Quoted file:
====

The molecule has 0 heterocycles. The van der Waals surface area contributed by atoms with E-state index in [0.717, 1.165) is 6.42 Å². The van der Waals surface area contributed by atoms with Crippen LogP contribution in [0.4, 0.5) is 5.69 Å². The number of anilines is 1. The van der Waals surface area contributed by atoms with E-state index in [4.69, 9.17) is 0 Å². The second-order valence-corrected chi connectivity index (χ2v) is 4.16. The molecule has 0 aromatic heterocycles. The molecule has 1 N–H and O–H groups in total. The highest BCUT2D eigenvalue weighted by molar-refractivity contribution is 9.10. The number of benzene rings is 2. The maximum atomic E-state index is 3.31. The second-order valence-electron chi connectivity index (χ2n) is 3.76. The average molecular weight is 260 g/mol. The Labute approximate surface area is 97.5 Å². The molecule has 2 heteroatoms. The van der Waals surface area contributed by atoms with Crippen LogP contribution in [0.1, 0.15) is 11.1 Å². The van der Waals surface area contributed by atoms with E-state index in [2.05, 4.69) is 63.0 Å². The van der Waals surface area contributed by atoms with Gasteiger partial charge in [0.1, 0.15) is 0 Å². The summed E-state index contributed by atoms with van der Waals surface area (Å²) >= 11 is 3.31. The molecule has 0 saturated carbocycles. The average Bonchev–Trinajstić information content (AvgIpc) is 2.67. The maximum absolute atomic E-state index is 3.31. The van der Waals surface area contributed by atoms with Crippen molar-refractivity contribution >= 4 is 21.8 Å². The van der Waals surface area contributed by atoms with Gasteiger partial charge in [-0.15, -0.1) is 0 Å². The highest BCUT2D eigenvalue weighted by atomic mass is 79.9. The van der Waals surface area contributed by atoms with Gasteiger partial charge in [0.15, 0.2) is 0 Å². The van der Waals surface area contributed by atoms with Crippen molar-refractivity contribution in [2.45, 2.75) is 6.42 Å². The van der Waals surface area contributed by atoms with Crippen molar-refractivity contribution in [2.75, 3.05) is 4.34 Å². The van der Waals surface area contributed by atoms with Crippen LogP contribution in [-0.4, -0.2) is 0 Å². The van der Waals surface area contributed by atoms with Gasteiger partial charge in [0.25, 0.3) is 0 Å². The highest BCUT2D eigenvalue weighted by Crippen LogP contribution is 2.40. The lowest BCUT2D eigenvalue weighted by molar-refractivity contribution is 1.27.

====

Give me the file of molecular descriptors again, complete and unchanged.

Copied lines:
The molecule has 0 heterocycles. The van der Waals surface area contributed by atoms with E-state index in [0.717, 1.165) is 6.42 Å². The van der Waals surface area contributed by atoms with Crippen LogP contribution in [0.4, 0.5) is 5.69 Å². The number of anilines is 1. The van der Waals surface area contributed by atoms with E-state index in [4.69, 9.17) is 0 Å². The second-order valence-corrected chi connectivity index (χ2v) is 4.16. The molecule has 0 aromatic heterocycles. The molecule has 1 N–H and O–H groups in total. The highest BCUT2D eigenvalue weighted by molar-refractivity contribution is 9.10. The number of benzene rings is 2. The maximum atomic E-state index is 3.31. The second-order valence-electron chi connectivity index (χ2n) is 3.76. The average molecular weight is 260 g/mol. The Labute approximate surface area is 97.5 Å². The molecule has 2 heteroatoms. The van der Waals surface area contributed by atoms with Crippen LogP contribution in [0.1, 0.15) is 11.1 Å². The van der Waals surface area contributed by atoms with E-state index in [2.05, 4.69) is 63.0 Å². The van der Waals surface area contributed by atoms with Gasteiger partial charge in [0.1, 0.15) is 0 Å². The summed E-state index contributed by atoms with van der Waals surface area (Å²) >= 11 is 3.31. The molecule has 0 saturated carbocycles. The average Bonchev–Trinajstić information content (AvgIpc) is 2.67. The maximum absolute atomic E-state index is 3.31. The van der Waals surface area contributed by atoms with Crippen molar-refractivity contribution >= 4 is 21.8 Å². The van der Waals surface area contributed by atoms with Gasteiger partial charge in [-0.15, -0.1) is 0 Å². The highest BCUT2D eigenvalue weighted by atomic mass is 79.9. The van der Waals surface area contributed by atoms with Gasteiger partial charge in [0.15, 0.2) is 0 Å². The van der Waals surface area contributed by atoms with Crippen molar-refractivity contribution in [2.45, 2.75) is 6.42 Å². The van der Waals surface area contributed by atoms with Crippen molar-refractivity contribution in [2.75, 3.05) is 4.34 Å². The van der Waals surface area contributed by atoms with Crippen LogP contribution in [-0.4, -0.2) is 0 Å². The van der Waals surface area contributed by atoms with Gasteiger partial charge in [0.25, 0.3) is 0 Å². The highest BCUT2D eigenvalue weighted by Crippen LogP contribution is 2.40. The lowest BCUT2D eigenvalue weighted by molar-refractivity contribution is 1.27.